What is “climate positive food”?

By | September 17, 2015

When climate positive food is produced and transported to the consumer’s table, no greenhouse gases are emitted or more greenhouse gases are sequestered than emitted, such that its total climate effect is positive.

Additionally the food’s nutritional value is higher than the energy used to produce, process and transport the food. The energy used comes from sun, water and soil, no fossil fuel needed.

Example: A traditional farmer with his hoe working full time can feed 10 people.

He needs a piece of land, seeds and animals to start with. He does not need external fertilizer, oil, coal, gas, pest control or chemicals. His fertilizer is compost and dung. Weeding is part of his job, insect control is done by birds and other useful creatures he provides with their favourite living and breeding conditions.

In this example calculating energy balance is easy:

One farmer feeds ten people, ONE unit yields TEN units.

The current “modern food industry” uses TEN units of energy to produce ONE unit of nutritional value.

It is 100 times less efficient than the hoe farmer.

Does that mean we should go back to hoe-farming?

No. Not bad for the climate BUT there are at least two fundamental issues:

  1. hoe farming needs a lot of space. Far too much to feed 8.3 Billion humans said to live in 2050.
  2. Every tenth of us would have to lead the life of a hoe farmer which does not seem to be an attractive job description these days

And there are more issues. The produce of a hoe farmer might not be a good match for the consumption patterns of “modern people”. The rather scattared production pattern is not a good match to the concentration of people in ever growing cities and agglomerations. The necessary transport might ruin the climate balance.

And: what does work?

The basic idea for our climate positive food future is: Let nature do the work, not machines, not people, not factory produced chemicals.

The task for humans is to create edible forest gardens which bind ever increasing amounts of green house gases in animals and plants, vermin and microbes, biochar and soil. At the same time the edible forest gardens produce an abundance of food for people, live stock and wildlife. In the cities there are green patches, around every settlement and city there are edible green belts, multi layered food producing agro systems thoroughly designed from the root to the canopy, highly biodiverse.

What is this biodiversity good for?

The biodiversity of perennial, multi annual and annual plants, live stock and wild stock, insects, vermin and microbe is utilized to substitute all functions performed by humans, machines and chemicals in the agro systems we see today:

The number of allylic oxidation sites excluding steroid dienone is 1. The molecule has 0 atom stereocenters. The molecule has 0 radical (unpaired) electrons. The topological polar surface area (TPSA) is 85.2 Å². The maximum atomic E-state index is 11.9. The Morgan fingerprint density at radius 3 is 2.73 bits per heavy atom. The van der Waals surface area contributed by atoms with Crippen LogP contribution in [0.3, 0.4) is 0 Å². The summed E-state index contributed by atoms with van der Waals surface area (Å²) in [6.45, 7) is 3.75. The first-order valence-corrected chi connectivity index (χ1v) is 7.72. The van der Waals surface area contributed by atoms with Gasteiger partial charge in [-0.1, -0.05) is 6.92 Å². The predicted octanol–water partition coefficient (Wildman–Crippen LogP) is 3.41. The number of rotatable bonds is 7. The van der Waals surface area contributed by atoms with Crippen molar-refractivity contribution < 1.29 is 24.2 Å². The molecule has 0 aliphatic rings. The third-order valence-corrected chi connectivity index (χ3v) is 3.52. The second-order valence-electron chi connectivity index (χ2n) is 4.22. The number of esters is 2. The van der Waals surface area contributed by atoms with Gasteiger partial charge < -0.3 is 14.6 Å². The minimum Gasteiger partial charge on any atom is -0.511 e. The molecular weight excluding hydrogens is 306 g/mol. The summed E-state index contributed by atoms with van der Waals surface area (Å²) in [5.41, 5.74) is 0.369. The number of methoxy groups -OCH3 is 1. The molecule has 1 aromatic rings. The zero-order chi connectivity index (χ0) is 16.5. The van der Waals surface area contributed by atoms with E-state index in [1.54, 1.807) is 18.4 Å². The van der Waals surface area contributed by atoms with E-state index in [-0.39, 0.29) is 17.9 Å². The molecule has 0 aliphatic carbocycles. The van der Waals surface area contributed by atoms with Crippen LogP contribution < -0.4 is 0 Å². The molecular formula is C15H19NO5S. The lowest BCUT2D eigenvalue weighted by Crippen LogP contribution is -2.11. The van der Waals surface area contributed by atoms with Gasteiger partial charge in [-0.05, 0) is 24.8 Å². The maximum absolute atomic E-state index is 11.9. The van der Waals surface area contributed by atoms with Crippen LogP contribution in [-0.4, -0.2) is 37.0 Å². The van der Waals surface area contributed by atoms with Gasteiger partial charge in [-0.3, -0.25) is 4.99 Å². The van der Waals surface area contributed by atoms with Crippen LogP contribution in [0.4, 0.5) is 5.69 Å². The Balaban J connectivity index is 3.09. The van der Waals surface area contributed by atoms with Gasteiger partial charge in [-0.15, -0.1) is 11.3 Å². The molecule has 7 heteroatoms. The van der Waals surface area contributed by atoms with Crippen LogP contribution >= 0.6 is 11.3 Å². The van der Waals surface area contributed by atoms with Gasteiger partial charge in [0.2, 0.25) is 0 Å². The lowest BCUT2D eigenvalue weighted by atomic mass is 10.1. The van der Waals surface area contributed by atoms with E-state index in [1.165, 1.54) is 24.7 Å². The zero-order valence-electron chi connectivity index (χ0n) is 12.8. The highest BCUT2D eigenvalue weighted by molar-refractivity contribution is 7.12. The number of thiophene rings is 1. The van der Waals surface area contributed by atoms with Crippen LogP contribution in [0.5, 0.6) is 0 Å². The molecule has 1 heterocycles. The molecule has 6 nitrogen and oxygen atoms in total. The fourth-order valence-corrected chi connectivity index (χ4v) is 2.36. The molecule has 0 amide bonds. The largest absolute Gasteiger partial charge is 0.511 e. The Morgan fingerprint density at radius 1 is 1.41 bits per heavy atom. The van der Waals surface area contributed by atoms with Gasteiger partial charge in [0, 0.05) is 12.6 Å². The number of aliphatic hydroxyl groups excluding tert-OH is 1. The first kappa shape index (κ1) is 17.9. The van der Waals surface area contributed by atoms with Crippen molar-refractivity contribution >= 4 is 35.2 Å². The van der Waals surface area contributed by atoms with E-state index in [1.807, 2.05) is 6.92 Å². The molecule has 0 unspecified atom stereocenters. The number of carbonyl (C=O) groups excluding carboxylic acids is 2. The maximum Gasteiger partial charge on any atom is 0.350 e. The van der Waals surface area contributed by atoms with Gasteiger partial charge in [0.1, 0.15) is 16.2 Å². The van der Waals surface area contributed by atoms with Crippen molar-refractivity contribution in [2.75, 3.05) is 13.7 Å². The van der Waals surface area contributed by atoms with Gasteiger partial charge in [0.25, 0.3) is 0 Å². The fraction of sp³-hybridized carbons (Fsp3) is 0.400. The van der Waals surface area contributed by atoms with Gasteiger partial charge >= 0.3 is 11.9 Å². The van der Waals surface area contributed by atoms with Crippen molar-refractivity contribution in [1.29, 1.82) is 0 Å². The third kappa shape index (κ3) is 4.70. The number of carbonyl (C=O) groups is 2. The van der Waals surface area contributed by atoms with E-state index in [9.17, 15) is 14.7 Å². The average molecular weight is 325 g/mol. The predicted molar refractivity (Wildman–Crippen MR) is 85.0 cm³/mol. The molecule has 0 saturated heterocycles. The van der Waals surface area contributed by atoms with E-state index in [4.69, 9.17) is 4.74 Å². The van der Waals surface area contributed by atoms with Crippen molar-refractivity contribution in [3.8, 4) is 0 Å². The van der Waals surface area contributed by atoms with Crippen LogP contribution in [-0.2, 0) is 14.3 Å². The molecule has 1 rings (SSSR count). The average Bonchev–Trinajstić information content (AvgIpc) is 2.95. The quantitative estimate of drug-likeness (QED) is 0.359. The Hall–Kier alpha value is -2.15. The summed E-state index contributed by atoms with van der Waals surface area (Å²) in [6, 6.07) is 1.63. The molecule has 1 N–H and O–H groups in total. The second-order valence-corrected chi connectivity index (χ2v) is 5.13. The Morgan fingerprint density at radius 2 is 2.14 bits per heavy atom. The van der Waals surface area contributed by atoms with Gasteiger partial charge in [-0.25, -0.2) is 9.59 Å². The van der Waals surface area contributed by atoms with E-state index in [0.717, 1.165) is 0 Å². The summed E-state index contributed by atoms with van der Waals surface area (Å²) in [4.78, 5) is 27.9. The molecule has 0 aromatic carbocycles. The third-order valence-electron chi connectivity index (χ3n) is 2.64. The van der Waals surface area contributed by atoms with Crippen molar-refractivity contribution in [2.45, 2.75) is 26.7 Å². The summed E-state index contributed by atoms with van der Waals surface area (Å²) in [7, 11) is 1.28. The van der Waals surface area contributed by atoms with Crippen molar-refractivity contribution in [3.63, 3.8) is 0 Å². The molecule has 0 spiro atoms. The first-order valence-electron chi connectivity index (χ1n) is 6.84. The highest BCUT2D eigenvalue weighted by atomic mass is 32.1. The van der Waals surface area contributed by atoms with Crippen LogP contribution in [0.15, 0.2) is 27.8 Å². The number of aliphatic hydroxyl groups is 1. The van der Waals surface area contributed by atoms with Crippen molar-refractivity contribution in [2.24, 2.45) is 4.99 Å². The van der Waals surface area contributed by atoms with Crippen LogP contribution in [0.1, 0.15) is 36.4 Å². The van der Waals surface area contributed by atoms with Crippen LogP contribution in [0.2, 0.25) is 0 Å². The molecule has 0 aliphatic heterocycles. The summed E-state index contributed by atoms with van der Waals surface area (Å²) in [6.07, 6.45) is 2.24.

specially selected geese feed on weeds; pigs eat windfall fruit; chicken, toads, frogs, lizards and wild birds take care of the insects; root systems, vermin, bugs and microbe loosen the soil and increase fertility; legumes capture nitrogen;  plant disease cannot spread because many different plants are grow together in families; the smell of one plant drives away the pest from another; useful creatures feed on varmint …

Such a highly complex system needs a lot of observation skills, patience, know how, experience and profound local knowledge until it will be self sustaining without significant intervention.

If this “activation energy” has once been invested, humans have no task left but to sew and to harvest and keep an eye on things on a regular basis. Alien invasive species, rare weather incidents and long term cycles could potentially destabilize a seemingly stable system.

bottom line

Edible forest gardens are highly productive climate positive high tech agro systems, requiring only very low numbers of operating staff. Roughly ONE person can feed ONE HUNDRED.  Planted in or near cities, only small transport costs are caused. These gardens can be organized by foundations and food co-operatives, also by self producing traders. I see a plethora of organizational possibilities coexisting.

Here is the website of Dave Jake the author of a very good book on how to plant an edible garden

Here is the website of his Co Author Eric Toensmeier.


!!! Correction (01.10.2015): Globally the energy content in fossil fuel used to produce food is about ten times the energy content of the food.


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  1. Pingback: Executive Summary | Klimafarm: Gesunde Nahrung. Gesunde Umwelt. Gesunde Profite.

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